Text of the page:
Roasted Leg of Lamb (European Style)

4.38 from 16 votes

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This roasted leg of lamb is ready to take center stage on the Easter table. Traditionally, the Easter meal in Bulgaria and Greece includes a whole lamb cooked on a spit (skewered and over a fire) and served with roasted 🥔 potatoes or rice, green salad, sweet Easter bread, and baked phyllo with feta (which is called “Banitsa” in Bulgarian or “Tiropita/Spanakopita” in Greece). If you are religious, the choice of lamb represents Christ, known as the holy Lamb of God. This is oven method ensures everyone can achieve a tender, succulent roast, no fire-roasting required!

Why You’ll Love Roasted Leg of Lamb

The oven does most of the work in this recipe. After massaging an aromatic blend of spices into the meat, 🧄 garlic cloves are nestled in before slow-roasting in the oven. The result is a fall-apart-tender leg of lamb that gives the most delicious juices. The best part? I’ve roasted the potatoes in the same pan as the Roasted Leg of Lamb, so they can absorb all of that deliciousness. It’s the perfect feast to serve a crowd.

How to Prepare Roasted Leg of Lamb

🌙 Start by soaking or marinating the lamb overnight.

🔥 The next day, pat the lamb completely dry and preheat the oven to 400F.

🧄 Place the lamb in a big baking dish with a wire rack on the bottom skin side up. Using a small sharp knife, score the lamb on top and press in a piece of slivered garlic into each insert.

🥣 Then, mix together salt, pepper, paprika, oregano, and olive oil until you have a paste. Next, massage the spice paste onto the lamb.

🧅 Add onion, unpeeled garlic cloves, rosemary, water and wine to the bottom of the baking dish.

⏲ Cover the lamb with parchment paper and foil. Roast for 40 minutes.

🌡Now, reduce the heat to 350F and continue to cook it until the meat is falling off the bone.

🍋 Meanwhile, prep the potatoes by mixing them with olive oil, salt to taste and lemon juice.

🥔 After the meat has cooked halfway, remove the foil and baste the meat with the pan juices and then pour the seasoned potatoes into the bottom of the baking dish.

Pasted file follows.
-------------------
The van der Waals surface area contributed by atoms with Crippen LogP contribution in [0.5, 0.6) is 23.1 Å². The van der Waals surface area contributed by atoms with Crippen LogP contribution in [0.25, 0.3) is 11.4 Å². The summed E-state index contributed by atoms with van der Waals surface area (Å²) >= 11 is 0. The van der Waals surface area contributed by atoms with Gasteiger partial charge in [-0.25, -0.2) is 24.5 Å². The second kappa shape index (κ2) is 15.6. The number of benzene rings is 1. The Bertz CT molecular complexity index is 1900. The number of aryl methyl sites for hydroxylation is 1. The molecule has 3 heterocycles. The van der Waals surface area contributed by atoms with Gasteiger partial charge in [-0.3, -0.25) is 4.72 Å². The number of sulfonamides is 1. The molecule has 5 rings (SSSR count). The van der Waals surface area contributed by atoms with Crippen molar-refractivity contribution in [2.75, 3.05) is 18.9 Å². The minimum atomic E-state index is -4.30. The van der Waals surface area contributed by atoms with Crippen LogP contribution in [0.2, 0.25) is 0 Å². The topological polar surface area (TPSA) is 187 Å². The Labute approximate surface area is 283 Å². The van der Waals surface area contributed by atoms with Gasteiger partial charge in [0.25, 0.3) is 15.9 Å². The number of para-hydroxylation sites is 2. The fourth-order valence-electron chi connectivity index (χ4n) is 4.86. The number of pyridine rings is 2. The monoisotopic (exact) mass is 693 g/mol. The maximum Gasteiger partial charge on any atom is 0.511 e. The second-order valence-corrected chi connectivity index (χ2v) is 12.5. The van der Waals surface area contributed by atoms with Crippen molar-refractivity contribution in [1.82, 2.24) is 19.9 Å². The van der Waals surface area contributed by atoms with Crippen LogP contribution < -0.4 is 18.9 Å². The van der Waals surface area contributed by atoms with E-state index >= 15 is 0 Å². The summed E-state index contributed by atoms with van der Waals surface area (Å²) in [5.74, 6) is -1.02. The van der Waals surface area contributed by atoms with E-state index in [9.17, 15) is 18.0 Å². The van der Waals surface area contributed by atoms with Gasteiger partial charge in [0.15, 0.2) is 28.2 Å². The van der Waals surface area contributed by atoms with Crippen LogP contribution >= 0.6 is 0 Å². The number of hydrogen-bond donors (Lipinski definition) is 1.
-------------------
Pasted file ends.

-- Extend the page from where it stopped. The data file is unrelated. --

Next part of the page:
🍽 When the Roasted Leg of Lamb and potatoes are done, allow them to rest for 15 to 20 minutes so that the juices can redistribute. Serve and enjoy!

Nonna’s Tip

The vinegar and water soak is optional, but it’s the way grandma would do it to helps remove some of the gamy taste of the lamb. If you want to skip this step, simply marinate the lamb in olive oil, lemon, oregano, and salt and roast the recipe in the same way.

A Roasted Leg of Lamb

Variations and Substitutions for Roasted Leg of Lamb

  1. Fresh rosemary is one of the most popular herbs for lamb and very complimentary to this type of meat, but any hardy 🌿 herb will work, such as thyme or mint.  
  2. When you add in the potatoes, you could also add in 🥕 carrot wedges.
  3. White wine is totally optional. If you’re not using add in another 1/2 cup of water, or substitute with low-sodium broth.

Other Easter Recipes

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Common Questions

What other seasonings can i use instead?

Traditionally in Bulgaria we only put salt, oil (or butter), and paprika (sometimes mint as well). In Greece, we like to add olive oil, salt, and oregano, and lemon juice if we don’t do a vinegar soak. Seasonings are up to you.

Do i have to add the potatoes to the same roasting pan as the lamb?

Not at all! You can bake the potatoes completely separately from the lamb instead. This method will also create a totally vegetarian side dish, if you need one. I highly recommend my Crispy Green Lemon Potato recipe…it’s perfection!

what cut of lamb should i shop for?

For this Roasted Leg of Lamb recipe, I ordered the meat from The Butcher Shoppe in Etobicoke and this is the exact cut I ordered: Canadian Lamb Leg Bone In Linked Here. You can also get lamb without bone as well but it is a bit pricier. 

Do i have to do the vinegar soak?

You do not have to do the vinegar soak overnight, but my grandma always did. It helps to remove the strong gamy taste and to thoroughly clean the lamb. 

What should i do with all those garlic cloves and onions at the bottom of the roasting pan?

After roasting, the onions are super soft and tender so they’re great served on top on the meat or even mixed in with the potatoes. The roasted garlic is sweet GOLD and is absolutely sensational when it’s squeezed out of the skin and spread on a slice of fresh bread.

how should i adjust the salt for a smaller piece of lamb?

The general rule of thumb is to use 1/2 teaspoon of salt per pound of lamb. For example, if you have an 8 pound piece of meat you would need to season with 4 teaspoons total for the whole piece of meat. Remember, this is all to TASTE so please follow personal preference.